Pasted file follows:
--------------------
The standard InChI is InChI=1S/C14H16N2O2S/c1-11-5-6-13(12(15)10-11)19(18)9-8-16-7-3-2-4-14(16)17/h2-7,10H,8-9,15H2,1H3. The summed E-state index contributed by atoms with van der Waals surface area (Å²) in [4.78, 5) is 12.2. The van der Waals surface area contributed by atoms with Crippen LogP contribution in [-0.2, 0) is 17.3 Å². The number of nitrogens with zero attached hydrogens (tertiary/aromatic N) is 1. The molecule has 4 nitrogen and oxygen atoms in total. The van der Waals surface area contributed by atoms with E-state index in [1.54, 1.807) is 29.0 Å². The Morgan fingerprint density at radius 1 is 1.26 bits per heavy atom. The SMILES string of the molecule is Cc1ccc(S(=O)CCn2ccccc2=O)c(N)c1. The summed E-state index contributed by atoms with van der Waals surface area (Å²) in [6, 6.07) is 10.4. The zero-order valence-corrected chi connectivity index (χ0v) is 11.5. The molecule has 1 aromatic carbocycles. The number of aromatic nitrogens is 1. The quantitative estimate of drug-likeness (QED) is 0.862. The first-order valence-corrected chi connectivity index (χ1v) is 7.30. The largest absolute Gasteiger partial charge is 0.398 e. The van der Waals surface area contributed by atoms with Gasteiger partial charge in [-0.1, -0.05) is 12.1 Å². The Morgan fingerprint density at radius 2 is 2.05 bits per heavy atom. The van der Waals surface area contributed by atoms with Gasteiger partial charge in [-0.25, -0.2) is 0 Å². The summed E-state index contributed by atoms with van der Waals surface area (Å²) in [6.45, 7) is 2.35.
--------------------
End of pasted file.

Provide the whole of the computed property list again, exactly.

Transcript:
The standard InChI is InChI=1S/C14H16N2O2S/c1-11-5-6-13(12(15)10-11)19(18)9-8-16-7-3-2-4-14(16)17/h2-7,10H,8-9,15H2,1H3. The summed E-state index contributed by atoms with van der Waals surface area (Å²) in [4.78, 5) is 12.2. The van der Waals surface area contributed by atoms with Crippen LogP contribution in [-0.2, 0) is 17.3 Å². The number of nitrogens with zero attached hydrogens (tertiary/aromatic N) is 1. The molecule has 4 nitrogen and oxygen atoms in total. The van der Waals surface area contributed by atoms with E-state index in [1.54, 1.807) is 29.0 Å². The Morgan fingerprint density at radius 1 is 1.26 bits per heavy atom. The SMILES string of the molecule is Cc1ccc(S(=O)CCn2ccccc2=O)c(N)c1. The summed E-state index contributed by atoms with van der Waals surface area (Å²) in [6, 6.07) is 10.4. The zero-order valence-corrected chi connectivity index (χ0v) is 11.5. The molecule has 1 aromatic carbocycles. The number of aromatic nitrogens is 1. The quantitative estimate of drug-likeness (QED) is 0.862. The first-order valence-corrected chi connectivity index (χ1v) is 7.30. The largest absolute Gasteiger partial charge is 0.398 e. The van der Waals surface area contributed by atoms with Gasteiger partial charge in [-0.1, -0.05) is 12.1 Å². The Morgan fingerprint density at radius 2 is 2.05 bits per heavy atom. The van der Waals surface area contributed by atoms with Gasteiger partial charge in [-0.25, -0.2) is 0 Å². The summed E-state index contributed by atoms with van der Waals surface area (Å²) in [6.45, 7) is 2.35.